Archive for October 2008
I listened to this album five times, and it still isn’t doing a lot for me. Johnny Foreigner does a great job on “Lea Room,” but other tracks on “Waited Up Til It Was Light” leave me a bit empty. Maybe 13 tracks was a little ambitious. Perhaps a solid 10 would have been better.
“Cranes and Cranes and Cranes and Cranes” is a fun title, but the song itself is way too fast for its own good and leaves me dizzy. The chorus is slower, and it lets you catch up, and then it takes off again. A good song for pop fans, I guess, but I keep falling behind.
The talent is all in the song titles, really. “Our Bipolar Friends,” “Salt, Pepa and Spinderella” and “Yes! You Talk Too Fast” are real men of genius titles, but there is nothing underneath. The equally clever “DJ’s Get Doubts” is an exception, however. It has strings, but they don’t sound ostentatious.
“Sometimes in the Bullring” is like driving on a bumpy freeway. It’s fun, but you wonder about the harm you’re doing to your car. I don’t know how much more of this I can take. At least I tried. C-
Compilations are always fun. This one is geared for kids. There are some covers, but everything rocks. Everything.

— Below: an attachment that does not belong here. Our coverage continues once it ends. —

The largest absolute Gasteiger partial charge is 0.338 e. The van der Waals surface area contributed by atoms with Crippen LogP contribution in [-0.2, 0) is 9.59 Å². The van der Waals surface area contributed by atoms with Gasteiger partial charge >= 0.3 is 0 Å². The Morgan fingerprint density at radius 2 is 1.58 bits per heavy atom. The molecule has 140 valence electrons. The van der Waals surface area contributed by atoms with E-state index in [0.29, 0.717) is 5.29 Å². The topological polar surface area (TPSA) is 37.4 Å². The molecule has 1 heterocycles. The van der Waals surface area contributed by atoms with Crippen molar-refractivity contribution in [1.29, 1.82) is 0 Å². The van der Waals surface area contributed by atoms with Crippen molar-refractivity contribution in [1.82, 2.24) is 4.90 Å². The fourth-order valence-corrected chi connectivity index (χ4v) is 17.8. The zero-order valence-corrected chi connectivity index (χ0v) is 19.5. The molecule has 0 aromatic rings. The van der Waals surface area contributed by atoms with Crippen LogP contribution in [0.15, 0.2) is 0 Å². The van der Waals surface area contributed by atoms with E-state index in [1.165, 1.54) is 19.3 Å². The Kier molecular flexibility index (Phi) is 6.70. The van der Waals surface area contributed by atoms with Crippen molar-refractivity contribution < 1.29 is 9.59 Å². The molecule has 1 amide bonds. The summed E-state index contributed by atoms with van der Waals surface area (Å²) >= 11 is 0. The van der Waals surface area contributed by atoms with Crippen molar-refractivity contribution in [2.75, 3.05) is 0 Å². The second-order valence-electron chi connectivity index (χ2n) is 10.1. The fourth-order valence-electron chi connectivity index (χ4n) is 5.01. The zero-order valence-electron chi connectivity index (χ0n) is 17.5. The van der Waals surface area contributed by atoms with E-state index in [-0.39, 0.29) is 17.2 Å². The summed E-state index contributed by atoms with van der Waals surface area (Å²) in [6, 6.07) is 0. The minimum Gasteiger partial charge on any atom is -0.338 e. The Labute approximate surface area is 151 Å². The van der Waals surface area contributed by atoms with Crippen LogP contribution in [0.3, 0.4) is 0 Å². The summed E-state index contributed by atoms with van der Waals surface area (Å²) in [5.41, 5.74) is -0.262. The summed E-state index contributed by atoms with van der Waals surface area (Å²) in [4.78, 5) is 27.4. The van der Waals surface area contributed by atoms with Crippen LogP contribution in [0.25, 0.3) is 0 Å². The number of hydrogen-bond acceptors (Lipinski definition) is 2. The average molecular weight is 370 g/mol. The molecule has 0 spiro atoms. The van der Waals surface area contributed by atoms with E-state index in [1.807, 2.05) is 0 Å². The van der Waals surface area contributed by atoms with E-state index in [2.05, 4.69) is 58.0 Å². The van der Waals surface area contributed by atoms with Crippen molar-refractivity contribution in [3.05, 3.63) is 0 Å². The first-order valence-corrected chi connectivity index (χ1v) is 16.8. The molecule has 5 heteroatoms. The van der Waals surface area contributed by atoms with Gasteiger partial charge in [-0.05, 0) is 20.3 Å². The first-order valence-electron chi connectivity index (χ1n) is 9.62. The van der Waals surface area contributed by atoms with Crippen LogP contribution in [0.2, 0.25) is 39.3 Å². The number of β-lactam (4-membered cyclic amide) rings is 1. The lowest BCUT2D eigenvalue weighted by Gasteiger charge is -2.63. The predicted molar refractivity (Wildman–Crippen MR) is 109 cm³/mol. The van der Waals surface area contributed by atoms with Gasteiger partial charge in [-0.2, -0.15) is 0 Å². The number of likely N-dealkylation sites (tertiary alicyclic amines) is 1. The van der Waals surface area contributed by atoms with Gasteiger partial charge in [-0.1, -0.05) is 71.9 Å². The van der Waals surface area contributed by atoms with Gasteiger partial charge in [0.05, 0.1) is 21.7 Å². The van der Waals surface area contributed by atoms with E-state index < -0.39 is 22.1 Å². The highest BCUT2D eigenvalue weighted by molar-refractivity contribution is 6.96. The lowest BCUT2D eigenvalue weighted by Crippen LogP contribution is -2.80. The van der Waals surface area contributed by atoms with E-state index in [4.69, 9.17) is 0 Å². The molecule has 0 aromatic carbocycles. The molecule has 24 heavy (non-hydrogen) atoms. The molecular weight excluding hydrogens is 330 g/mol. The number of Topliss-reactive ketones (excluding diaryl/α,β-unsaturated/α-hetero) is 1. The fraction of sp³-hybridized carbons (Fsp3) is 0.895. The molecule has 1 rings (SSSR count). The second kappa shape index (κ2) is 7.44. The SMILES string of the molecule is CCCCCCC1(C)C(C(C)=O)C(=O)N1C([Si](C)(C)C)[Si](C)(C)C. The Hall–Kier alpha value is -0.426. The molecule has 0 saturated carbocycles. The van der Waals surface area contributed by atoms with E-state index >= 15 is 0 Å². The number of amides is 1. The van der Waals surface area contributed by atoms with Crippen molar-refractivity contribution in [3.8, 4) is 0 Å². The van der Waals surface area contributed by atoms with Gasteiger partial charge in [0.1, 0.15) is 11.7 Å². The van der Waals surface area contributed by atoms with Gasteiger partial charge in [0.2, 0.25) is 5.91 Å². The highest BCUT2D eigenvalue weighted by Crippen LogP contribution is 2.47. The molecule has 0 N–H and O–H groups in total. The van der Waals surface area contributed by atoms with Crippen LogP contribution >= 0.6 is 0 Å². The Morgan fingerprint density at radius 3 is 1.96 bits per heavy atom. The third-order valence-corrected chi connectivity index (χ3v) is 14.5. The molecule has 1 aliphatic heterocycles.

“Nellie the Elephant” is covered by Sgt. Major. Sgt. Major makes the song its own, but it’s still clearly a cover, the best of both worlds. Venerable Visqueen shows up to cover “Centerfield.” Put them in, coach. I thought I loved this song until I realized it was the original song that I like, not the cover. It’s like those Coors Light commercials in which they splice footage from NFL press conferences with a bunch of Coors Light drinking dorks asking stupid questions. They aren’t funny. It’s the press conference clips that are.
“Holiday Dinner Song” is neat. If you’re going to a pumpkin carving party, this is a great song to play in the background. “Pumpkin squash/oh my gosh” is just a sample of the great lyrics. Want one more? OK. “Who’s the boss?/Applesauce.” Good times.
However, nothing beats “Green Up Time.” It’s a good song in its own right, but then you see it’s sung by Mirah and Tara Jane O’Neill, and it gets 300 times better. Why was there not music like this when I was a kid? I’d rather have heard this than “Frosty the Snowman.” A